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Article / Publication Details
Objectives: To examine the opportunities for and responsibilities of the public health community in bridging the gap between gene discovery and the application of genetic information to improve health and prevent disease. Methods: We developed genetics-related definitions for the core functions and essential services of public health. We combined these definitions with a visual model to create one possible ‘blueprint’ for integrating genomics into public health activities. Results: The proposed blueprint and accompanying examples illustrate the important role for genomics throughout public health research, policy and practice. Further refinement and implementation of this blueprint represents an ambitious public health leadership agenda. Conclusions: Opportunities for immediate action include strategic planning for the integration of genomics across programs, developing genomics competencies among health professionals, enhancing surveillance and epidemiologic capacity to aid evidence-based policy making, building partnerships and seeking input from stakeholders and incorporating information about genomics into health communications.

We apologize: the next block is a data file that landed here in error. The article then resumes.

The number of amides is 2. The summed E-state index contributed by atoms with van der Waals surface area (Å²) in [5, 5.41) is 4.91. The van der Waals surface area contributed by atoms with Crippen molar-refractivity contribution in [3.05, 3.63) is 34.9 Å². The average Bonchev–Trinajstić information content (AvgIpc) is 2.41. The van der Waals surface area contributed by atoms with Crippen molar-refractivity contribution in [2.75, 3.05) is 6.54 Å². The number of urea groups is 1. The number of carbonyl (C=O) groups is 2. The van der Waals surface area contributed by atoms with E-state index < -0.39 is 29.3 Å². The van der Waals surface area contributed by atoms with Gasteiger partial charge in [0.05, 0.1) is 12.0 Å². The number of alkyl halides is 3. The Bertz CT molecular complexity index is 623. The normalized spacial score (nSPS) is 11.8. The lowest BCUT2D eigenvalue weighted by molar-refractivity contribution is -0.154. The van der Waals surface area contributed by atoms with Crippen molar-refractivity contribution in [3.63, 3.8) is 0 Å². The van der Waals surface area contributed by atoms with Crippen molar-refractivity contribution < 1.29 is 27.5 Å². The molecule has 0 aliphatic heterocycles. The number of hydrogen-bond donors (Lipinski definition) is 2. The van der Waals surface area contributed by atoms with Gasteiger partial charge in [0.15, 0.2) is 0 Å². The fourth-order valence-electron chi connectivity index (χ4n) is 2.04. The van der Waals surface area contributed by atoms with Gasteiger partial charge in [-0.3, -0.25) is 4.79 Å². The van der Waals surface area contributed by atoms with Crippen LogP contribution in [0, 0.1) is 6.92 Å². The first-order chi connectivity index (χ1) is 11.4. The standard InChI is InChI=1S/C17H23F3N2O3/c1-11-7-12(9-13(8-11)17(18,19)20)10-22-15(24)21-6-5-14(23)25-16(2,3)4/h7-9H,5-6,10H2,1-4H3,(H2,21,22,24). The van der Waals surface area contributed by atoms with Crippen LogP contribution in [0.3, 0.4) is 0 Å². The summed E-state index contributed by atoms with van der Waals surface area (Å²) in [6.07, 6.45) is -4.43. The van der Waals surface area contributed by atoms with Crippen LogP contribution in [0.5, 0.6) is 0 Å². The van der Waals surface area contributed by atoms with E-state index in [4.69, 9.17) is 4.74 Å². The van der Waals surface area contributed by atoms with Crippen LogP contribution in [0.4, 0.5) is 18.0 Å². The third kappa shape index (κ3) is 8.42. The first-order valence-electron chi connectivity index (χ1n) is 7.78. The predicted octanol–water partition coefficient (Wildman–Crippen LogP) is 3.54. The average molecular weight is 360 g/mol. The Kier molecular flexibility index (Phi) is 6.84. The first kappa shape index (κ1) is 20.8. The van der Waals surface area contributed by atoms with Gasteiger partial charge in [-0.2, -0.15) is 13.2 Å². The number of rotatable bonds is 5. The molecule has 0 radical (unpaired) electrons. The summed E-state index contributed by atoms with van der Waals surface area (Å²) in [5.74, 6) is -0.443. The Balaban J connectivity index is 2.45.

Article / Publication Details
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Copyright: All rights reserved. No part of this publication may be translated into other languages, reproduced or utilized in any form or by any means, electronic or mechanical, including photocopying, recording, microcopying, or by any information storage and retrieval system, without permission in writing from the publisher or, in the case of photocopying, direct payment of a specified fee to the Copyright Clearance Center.
Drug Dosage: The authors and the publisher have exerted every effort to ensure that drug selection and dosage set forth in this text are in accord with current recommendations and practice at the time of publication. However, in view of ongoing research, changes in goverment regulations, and the constant flow of information relating to drug therapy and drug reactions, the reader is urged to check the package insert for each drug for any changes in indications and dosage and for added warnings and precautions. This is particularly important when the recommended agent is a new and/or infrequently employed drug.
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